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Label Free Isolation and Molecular Analysis of Circulating Tumor Cells


Circulating Tumor Cells (CTCs) are important biomarkers for monitoring tumor dynamics and efficacy of cancer therapy. When these cells disseminate from tumors and enter the blood stream, they carry the tumor’s genetic and proteomic information. They are particularly attractive because they can be obtained in a minimally invasive manner. Using microfluidic devices, we can isolate these rare cells from the background of blood cells. Here we study clinically relevant use cases of these CTCs. We characterize two aspects of CTCs: i) the PD-L1 expression levels on CTCs from non-small cell lung cancer patients undergoing immunotherapy ii) the secretion of proteases as it relates to cancer metastasis. In the process of molecular profiling the CTCs, we use a novel label free Vortex isolation system. A modification to the original Vortex device enabled us to capture a wider size range of CTCs at a higher capture efficiency, uncovering further heterogeneity. This simple biophysical method opens doors for a range of downstream analysis.

After CTC isolation, we test the hypothesis that tumor cells secrete proteolytic enzymes to facilitate tissue invasion and spread. Given recent work suggesting CTCs can be produced by early stage tumors, MMP production by CTCs could provide a more precise biomarker of the level of metastatic activity for the disease beyond a simple CTC count. We developed a unique integrated microfluidic system able to perform three functions:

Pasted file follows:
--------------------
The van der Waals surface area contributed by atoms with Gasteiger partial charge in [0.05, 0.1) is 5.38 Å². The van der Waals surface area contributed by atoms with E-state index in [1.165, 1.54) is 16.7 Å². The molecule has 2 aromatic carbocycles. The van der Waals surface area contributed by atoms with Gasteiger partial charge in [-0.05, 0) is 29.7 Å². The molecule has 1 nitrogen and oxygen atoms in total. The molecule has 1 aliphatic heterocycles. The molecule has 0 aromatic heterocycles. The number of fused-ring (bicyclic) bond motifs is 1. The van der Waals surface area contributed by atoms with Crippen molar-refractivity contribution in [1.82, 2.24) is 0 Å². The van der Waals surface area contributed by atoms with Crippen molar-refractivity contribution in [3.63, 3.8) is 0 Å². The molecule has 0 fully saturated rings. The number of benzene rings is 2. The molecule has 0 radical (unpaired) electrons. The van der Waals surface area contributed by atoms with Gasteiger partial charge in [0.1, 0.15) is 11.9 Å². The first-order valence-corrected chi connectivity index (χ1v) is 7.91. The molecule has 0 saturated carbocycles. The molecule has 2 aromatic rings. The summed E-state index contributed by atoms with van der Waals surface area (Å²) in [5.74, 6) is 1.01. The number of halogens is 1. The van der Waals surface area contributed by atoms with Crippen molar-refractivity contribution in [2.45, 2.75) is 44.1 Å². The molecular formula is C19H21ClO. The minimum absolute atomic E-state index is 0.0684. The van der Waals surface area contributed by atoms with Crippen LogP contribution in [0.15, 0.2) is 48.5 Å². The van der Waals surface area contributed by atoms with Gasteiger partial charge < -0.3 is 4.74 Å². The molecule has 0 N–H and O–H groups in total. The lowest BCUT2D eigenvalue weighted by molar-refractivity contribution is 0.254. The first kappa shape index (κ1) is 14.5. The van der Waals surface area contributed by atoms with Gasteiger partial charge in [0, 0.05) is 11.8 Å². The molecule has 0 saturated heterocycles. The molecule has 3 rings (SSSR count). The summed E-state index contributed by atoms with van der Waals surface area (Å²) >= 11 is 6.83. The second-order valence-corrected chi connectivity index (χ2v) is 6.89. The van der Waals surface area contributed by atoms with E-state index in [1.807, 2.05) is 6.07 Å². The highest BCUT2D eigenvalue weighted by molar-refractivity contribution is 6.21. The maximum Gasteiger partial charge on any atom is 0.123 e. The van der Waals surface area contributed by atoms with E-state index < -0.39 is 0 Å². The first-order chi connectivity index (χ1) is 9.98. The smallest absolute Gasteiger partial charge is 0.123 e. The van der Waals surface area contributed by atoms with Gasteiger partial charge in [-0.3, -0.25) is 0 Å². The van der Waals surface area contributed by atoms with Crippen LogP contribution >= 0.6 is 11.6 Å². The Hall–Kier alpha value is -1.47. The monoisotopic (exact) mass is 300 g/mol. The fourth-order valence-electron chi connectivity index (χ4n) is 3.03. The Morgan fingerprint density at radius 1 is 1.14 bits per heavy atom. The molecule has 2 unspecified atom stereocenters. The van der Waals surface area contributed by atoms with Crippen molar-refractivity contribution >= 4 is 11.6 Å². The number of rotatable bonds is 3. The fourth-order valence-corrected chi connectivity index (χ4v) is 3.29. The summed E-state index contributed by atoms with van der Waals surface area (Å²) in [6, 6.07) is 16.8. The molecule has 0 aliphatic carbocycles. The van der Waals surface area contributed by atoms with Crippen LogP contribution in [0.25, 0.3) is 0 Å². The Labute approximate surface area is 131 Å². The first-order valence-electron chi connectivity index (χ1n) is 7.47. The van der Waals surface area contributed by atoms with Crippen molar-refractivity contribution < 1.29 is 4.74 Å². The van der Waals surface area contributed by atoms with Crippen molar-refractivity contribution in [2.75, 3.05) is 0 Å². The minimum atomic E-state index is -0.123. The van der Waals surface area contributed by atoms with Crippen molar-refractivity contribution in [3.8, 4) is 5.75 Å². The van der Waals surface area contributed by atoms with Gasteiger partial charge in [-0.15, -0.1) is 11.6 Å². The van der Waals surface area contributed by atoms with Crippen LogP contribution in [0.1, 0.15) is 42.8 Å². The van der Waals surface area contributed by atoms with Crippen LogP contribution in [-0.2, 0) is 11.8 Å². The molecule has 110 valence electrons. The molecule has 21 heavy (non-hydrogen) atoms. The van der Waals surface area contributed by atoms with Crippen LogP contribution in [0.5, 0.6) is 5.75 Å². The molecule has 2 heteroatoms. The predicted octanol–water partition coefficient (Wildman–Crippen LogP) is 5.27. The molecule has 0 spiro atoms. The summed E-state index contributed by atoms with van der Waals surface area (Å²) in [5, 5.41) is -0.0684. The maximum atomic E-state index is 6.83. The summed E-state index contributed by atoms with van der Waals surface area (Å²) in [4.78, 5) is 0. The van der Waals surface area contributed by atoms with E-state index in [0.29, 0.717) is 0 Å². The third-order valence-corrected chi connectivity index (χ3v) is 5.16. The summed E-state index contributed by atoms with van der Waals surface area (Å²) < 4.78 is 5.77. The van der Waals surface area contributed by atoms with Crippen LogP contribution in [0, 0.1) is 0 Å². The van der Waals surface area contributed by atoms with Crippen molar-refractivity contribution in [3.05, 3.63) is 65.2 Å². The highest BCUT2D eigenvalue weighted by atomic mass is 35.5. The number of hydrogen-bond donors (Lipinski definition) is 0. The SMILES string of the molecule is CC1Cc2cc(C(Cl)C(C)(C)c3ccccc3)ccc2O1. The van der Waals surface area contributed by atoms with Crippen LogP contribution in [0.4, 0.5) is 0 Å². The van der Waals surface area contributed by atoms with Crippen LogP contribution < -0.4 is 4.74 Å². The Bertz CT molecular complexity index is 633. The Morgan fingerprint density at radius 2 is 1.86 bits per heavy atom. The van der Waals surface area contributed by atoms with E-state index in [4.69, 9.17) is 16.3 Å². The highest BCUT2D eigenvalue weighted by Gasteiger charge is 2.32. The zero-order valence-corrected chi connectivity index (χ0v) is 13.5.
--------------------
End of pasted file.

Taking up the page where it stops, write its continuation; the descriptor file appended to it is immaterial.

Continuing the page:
i) Isolate CTCs rapidly by size. ii) Exchange the fluid around CTCs to both remove contaminants, and introduce

a fluorogenic MMP-substrate. iii) Encapsulate purified CTCs into a small number of microdroplets to interrogate MMPs secreted at the single-CTC level.

Total analysis from blood input to secretion assay takes minutes and preserves viability, making this system compatible with studying live cells while they retain physiologic conditions. We found that isolated CTCs from metastatic prostate cancer patients, identified through surface markers and nucleus size, release active MMPs. Assaying protease activity of circulating tumor cells will ultimately be important in uncovering the biology of metastasis and serve as a key component of future phenotypic liquid biopsies, potentially enabling companion diagnostics for MMP inhibitor therapies currently in clinical trials.

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